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Held hostage in Heathrow

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London, great place to be if that's where you want to be.

London, great place to be if that's where you want to be. (Image credit: Gunnar Bergey and Jeff Bahnson)
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Jeff Bahnson about to get yelled at for sleeping in the hotel lobby

Jeff Bahnson about to get yelled at for sleeping in the hotel lobby (Image credit: Gunnar Bergey and Jeff Bahnson)
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In the UK they call it a queue. It's just a really, really long line.

In the UK they call it a queue. It's just a really, really long line. (Image credit: Gunnar Bergey and Jeff Bahnson)
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The cupboards were empty

The cupboards were empty (Image credit: Gunnar Bergey and Jeff Bahnson)
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Gunnar Bergey calls for help

Gunnar Bergey calls for help (Image credit: Gunnar Bergey and Jeff Bahnson)

5.5 Days
132 Hours
7920 Minutes

It all started on the way to the Philadelphia International Airport, the new blanket of snow, less than one inch, caused for major delays on the highway and made what would normally be a 40 minute drive take three hours.

Jeff nearly avoided the entire unfortunate situation to come, after quickly checking in all his bags, he skidded into the terminal less than five minutes before the plane took off.

Other than the two hour long wait for the de-icing our flight was pleasant, we watched "Get Him to the Greek" and even managed a solid 4 or 5 hours of sleep. Unfortunately we landed in London Heathrow around two hours after our connecting flight departed.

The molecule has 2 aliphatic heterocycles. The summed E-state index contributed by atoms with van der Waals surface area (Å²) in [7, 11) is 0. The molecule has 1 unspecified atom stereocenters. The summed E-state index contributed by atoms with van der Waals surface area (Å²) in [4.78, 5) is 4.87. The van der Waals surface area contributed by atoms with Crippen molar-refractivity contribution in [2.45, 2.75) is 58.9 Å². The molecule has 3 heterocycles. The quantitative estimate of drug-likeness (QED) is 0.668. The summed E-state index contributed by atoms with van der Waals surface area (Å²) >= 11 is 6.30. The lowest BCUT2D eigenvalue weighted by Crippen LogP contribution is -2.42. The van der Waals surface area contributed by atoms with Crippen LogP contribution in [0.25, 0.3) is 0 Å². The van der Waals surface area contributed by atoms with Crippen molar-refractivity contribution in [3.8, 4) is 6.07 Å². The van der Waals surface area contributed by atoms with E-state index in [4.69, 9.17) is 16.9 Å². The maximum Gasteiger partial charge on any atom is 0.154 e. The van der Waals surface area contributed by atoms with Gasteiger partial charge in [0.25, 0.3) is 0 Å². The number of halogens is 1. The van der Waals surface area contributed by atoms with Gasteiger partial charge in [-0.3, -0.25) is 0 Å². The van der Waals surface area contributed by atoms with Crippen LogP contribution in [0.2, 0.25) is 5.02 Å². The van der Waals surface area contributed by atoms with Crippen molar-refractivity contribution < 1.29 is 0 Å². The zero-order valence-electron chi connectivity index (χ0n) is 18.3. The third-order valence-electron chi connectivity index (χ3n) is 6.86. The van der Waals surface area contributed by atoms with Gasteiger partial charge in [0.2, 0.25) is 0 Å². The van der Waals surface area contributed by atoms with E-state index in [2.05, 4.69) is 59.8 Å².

After getting off our first flight, we got into a line, a line that we thought was long. We didn't know what a long line was, until a few hours from then.

We managed to rebook onto another flight and somehow got upgraded to business class, because our next flight wasn't scheduled to take off for another 8 hours we decided to live large in the business lounge. There was an array of beverages, pastries, fruit, pasta, rice, meats, and salad.

After our second flight out of Heathrow was canceled, we had to go attempt to reclaim our luggage, 3 bikes boxes, 2 suitcases, and a cardboard box filled with wheels and other miscellaneous items.

The British Airways employee informed us that it would be a 3 hour wait for our luggage, and advised us to go and rebook out flight.

We left the baggage claim, without thinking that we would be unable to return and collect our bags. As we came to floor three we encountered a mass of people that surrounded the few British Airways employees at the check-in counter.

A line formed that twisted and turned in every direction. Never again will we complain about being in a "long line." We waited and waited and waited, finally we were approached by a British Airways employee, at least we thought, however he just informed us that all the workers were going home for the night and that we had to leave the terminal. We were told we had to leave, to where, should we just sleep outside on the street?